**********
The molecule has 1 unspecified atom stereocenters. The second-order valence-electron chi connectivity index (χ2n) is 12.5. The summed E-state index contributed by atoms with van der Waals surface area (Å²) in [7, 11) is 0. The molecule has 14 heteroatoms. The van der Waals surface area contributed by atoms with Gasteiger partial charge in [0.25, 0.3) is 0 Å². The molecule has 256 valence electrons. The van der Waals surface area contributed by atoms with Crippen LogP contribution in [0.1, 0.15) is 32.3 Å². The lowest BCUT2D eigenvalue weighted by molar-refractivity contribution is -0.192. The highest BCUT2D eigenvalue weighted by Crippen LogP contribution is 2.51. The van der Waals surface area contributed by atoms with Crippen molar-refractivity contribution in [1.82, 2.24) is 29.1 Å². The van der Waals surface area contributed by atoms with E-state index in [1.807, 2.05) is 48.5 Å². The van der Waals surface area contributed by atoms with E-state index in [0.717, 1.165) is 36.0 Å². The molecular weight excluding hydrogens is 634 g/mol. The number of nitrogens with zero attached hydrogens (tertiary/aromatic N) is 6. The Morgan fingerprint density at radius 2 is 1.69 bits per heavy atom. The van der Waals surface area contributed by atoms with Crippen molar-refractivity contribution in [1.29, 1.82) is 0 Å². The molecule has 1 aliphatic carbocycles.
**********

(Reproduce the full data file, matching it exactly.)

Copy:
The molecule has 1 unspecified atom stereocenters. The second-order valence-electron chi connectivity index (χ2n) is 12.5. The summed E-state index contributed by atoms with van der Waals surface area (Å²) in [7, 11) is 0. The molecule has 14 heteroatoms. The van der Waals surface area contributed by atoms with Gasteiger partial charge in [0.25, 0.3) is 0 Å². The molecule has 256 valence electrons. The van der Waals surface area contributed by atoms with Crippen LogP contribution in [0.1, 0.15) is 32.3 Å². The lowest BCUT2D eigenvalue weighted by molar-refractivity contribution is -0.192. The highest BCUT2D eigenvalue weighted by Crippen LogP contribution is 2.51. The van der Waals surface area contributed by atoms with Crippen molar-refractivity contribution in [1.82, 2.24) is 29.1 Å². The van der Waals surface area contributed by atoms with E-state index in [1.807, 2.05) is 48.5 Å². The van der Waals surface area contributed by atoms with E-state index in [0.717, 1.165) is 36.0 Å². The molecular weight excluding hydrogens is 634 g/mol. The number of nitrogens with zero attached hydrogens (tertiary/aromatic N) is 6. The Morgan fingerprint density at radius 2 is 1.69 bits per heavy atom. The van der Waals surface area contributed by atoms with Crippen molar-refractivity contribution in [1.29, 1.82) is 0 Å². The molecule has 1 aliphatic carbocycles.